The “ruling” presented in the “Standard” concerns a remedy procedure concluded without formal supervisory measures regarding a complaint by a data subject, in which the controller (an individual company) that had used Mailchimp had, after our request for comments and detailed information on the consequences of the Schrems II- decision, announced that it had now refrained from using Mailchimp.
Our final notice to the complainant, which apparently formed the basis of the publication and was sent in mid-March, had the following wording in extracts and translated informally:
“… We are referring to your data protection complaint against …. concerning the use of “Mailchimp”. As a result of our intervention, the company has informed us that it had used Mailchimp twice to send newsletters. As a result of our intervention, the company has now informed us that it will no longer use Mailchimp with immediate effect.
The company also informed us that it had only transmitted email addresses to Mailchimp in the context of the above-mentioned use. It also mentioned that the recommendations of the European Data Protection Board on the so-called Supplementary Measures for transfers of personal data to third countries are not yet available in a final version, but are still subject to public consultation; this is correct.
According to our assessment, the use of Mailchimp by …. in the two cases mentioned – and thus also the transfer of your email address to Mailchimp, which is the subject of your complaint – was unlawful under data protection law, because …. had not examined whether, in addition to the EU standard data protection clauses (which were used), “additional measures” within the meaning of the ECJ decision “Schrems II” (ECJ, judgment of 16.7. 2020, C-311/18) were necessary in order to make the transfer compliant with data protection requirements, and in the present case there were at least indications that Mailchimp may in principle be subject to data access by US intelligence services on the basis of the US legal provision FISA702 (50 U.S.C. § 1881) as a possible so-called Electronic Communications Service Provider and thus the transfer could only be lawful if such additional measures (if possible and sufficient to remediate the problem) were taken. “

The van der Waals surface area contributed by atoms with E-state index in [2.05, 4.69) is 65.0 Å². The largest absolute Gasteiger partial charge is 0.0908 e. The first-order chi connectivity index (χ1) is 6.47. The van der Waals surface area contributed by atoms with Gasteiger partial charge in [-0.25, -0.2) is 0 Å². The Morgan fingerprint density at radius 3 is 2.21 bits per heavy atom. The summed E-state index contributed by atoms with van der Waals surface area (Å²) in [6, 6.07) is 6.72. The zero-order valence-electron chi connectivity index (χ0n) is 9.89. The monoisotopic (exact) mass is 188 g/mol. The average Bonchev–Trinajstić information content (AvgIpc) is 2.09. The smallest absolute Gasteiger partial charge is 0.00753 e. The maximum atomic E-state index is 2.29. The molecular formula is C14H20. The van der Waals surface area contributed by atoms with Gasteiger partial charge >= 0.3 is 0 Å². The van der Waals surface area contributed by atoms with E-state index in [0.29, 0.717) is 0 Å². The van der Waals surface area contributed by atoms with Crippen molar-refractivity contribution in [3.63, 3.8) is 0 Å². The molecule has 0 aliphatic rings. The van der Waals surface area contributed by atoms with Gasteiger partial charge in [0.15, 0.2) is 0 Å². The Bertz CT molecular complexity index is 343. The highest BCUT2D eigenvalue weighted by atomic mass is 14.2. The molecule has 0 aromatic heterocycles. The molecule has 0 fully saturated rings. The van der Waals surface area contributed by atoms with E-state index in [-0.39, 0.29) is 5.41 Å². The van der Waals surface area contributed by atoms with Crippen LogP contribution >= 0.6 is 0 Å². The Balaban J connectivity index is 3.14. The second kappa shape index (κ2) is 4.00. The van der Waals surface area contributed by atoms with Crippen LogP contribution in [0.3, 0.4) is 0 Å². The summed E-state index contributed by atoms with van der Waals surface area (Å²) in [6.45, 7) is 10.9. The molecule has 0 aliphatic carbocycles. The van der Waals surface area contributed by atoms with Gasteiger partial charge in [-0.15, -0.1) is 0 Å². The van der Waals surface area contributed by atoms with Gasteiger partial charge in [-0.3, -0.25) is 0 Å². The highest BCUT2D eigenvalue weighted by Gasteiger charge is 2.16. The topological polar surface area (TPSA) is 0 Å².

We informed the company that, due to the above, the above-mentioned transfers of personal data to the U.S.- were not lawful.
“The processing of your complaint is thus concluded. This letter constitutes the legally required information on the outcome of the processing of your complaint pursuant to Art. 77 (2) of the GDPR. “
This case is exemplary for our supervisory enforcement of the requirements of the ECJ decision, which, contrary to recurring criticism, has already been taken up with a high degree of intensity even without publicly perceived investigations or sanctions and has so far succeeded with above-average frequency in reaching agreement.
For more information, please contact the Bavarian DPA: email@example.com